The Mekhong River is drying up

The Mekong River has been drying up so fast that cargo vessels often have to take a detour to avoid crashing into a sandbank. Local merchants are worried the situation will exacerbate when the drought starts in April.

Water level in the Mekong River at Nakornpanom Province is so low that sandbanks can be clearly seen. The shallow water has made it difficult for boats to pass through particularly at the Thai-Laotian Market.

Ships and boats are forced to spend twice as much time reaching their destinations to make goods deliveries, as they have to detour around the sandbanks to avoid running aground. As a result, border trade between Thailand and Laos is expected to drop sharply in the near future, thanks to transportation difficulties and increased expenses.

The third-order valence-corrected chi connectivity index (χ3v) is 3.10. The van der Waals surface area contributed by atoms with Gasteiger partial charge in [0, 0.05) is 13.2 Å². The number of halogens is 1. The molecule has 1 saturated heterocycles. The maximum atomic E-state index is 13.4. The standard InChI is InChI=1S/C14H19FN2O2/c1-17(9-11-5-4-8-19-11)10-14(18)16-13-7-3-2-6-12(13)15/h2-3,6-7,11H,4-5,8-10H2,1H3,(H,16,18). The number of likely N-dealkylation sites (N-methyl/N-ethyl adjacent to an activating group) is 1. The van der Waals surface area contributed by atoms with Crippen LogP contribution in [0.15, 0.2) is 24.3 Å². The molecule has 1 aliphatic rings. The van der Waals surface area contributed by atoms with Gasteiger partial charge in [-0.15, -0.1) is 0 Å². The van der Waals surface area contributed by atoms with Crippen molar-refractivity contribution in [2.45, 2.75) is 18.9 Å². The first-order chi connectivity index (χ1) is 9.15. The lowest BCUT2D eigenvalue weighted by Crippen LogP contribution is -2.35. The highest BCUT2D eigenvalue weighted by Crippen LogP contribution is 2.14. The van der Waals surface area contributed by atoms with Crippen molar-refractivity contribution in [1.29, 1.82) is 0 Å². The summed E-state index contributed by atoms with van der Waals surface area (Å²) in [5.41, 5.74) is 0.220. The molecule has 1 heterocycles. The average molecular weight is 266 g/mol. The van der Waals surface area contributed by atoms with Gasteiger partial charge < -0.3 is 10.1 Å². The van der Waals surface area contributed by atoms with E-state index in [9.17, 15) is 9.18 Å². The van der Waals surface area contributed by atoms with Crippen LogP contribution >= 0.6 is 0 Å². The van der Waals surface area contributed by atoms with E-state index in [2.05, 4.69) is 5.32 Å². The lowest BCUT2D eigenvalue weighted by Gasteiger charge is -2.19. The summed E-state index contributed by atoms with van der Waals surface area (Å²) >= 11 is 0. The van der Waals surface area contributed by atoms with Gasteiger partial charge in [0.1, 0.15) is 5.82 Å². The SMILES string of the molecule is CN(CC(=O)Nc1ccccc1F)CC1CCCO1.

Water level in the Mekong River has begun to dry up earlier than usual this year, the cause of which is the building of dams up the River by China, causing concern among countries downstream; including Thailand, Myanmar, and Laos.

Expecting the Mekong to dry up further, the Nakornpanom provincial governor has already planned to build dykes at the rivers of Kok, Ing, and Kum, which are connected to the Mekong, enabling them to store as much water as possible for use during the dry season.


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